Unfamiliar with the food of the Philippines? It's worth getting to know. It's delicious, fast and easy to make and affordable – simple, home-cooked dishes that are small on effort but extra large on flavour. Start with this classic spicy stew and some piquant pickled vegetables.Allow Adam Liaw to introduce you with a classic spicy stew topped with some piquant pickled vegetables.
2 tsp vegetable oil
1kg pork belly, skin-on, cut into 2cm square pieces
1 medium brown onion, finely minced
6 cloves garlic, finely minced
2 tbsp shrimp paste (or ¼ cup fish sauce) - gluten-free if required
400ml coconut milk
400ml chicken stock (gluten-free if required) or water
5 large red chillies, cut on the diagonal into 1cm lengths
5 large green chillies, cut on the diagonal into 1cm lengths
coriander leaves, to serve
steamed rice, to serve
cucumber achara, to serve (see recipe below)
For Cucumber Achara (prepare this first)
These simple and fresh pickled vegetables are usually made with green papaya in the Philippines, but cucumber is a great substitute. Start this recipe the night before you plan to eat it.
2 continental cucumbers, peeled, deseeded and julienned
1 small carrot, peeled and julienned
1 small red capsicum, peeled and julienned
2 tbsp salt
4cm ginger, peeled and julienned
2 eschallots, finely sliced
1 cup white vinegar
Heat the oil in a large saucepan and fry the pork belly until lightly browned.
Add the onion and garlic and continue to fry until the onion is softened.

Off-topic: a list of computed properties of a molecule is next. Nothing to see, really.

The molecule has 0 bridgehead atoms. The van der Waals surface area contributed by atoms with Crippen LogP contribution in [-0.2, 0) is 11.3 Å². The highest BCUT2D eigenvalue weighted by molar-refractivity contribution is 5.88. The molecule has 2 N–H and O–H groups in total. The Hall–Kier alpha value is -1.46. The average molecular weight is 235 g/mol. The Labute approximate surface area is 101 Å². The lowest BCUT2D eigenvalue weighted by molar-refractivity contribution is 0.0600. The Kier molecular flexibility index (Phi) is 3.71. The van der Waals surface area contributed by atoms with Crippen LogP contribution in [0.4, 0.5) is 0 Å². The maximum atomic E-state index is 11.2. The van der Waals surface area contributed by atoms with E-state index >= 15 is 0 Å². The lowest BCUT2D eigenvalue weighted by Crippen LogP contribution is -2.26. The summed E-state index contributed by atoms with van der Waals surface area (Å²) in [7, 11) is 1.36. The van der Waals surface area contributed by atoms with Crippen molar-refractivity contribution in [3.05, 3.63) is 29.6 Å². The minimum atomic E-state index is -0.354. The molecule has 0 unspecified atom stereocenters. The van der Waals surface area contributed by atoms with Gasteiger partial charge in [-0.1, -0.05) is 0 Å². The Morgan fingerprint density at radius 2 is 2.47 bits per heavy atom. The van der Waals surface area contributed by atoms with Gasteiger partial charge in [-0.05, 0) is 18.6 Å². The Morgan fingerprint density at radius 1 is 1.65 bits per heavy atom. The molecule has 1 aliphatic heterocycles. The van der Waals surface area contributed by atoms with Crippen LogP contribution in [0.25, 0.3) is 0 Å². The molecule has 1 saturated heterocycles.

Add the shrimp paste or fish sauce, coconut milk and stock or water.
Simmer covered for 20 minutes, stirring occasionally, then add the chillies (reserving a few slices for garnish) and simmer for a further 15-20 minutes, until the pork and chillies are tender.
Season with salt or extra fish sauce to taste, scatter a few coriander leaves on top, and serve with steamed rice and cucumber achara (below).
For Cucumber Achara
Toss the cucumber, carrot and capsicum with the salt and place in a sieve. Allow to drain for 15 minutes. Rinse well under running water and drain again.
Toss with the ginger and eschallots and place in a plastic container.
In a small non-reactive saucepan, bring the vinegar, sugar and 1 cup of water to a simmer, then pour over the vegetable mixture. Allow to cool to room temperature and then refrigerate overnight before serving
Adam's tip The key to good food in the Philippines is balance. When these two dishes are served together, the creamy, savoury spiciness of the Bicol Express is offset by the sweet and sour pickles. Check seasoning to make sure everything is working together.
Note: This spicy pork and chilli stew originated in Manila in the 1960s but was named after the train that runs from Manila to the region of Bicol, which is famous for its spicy cuisine.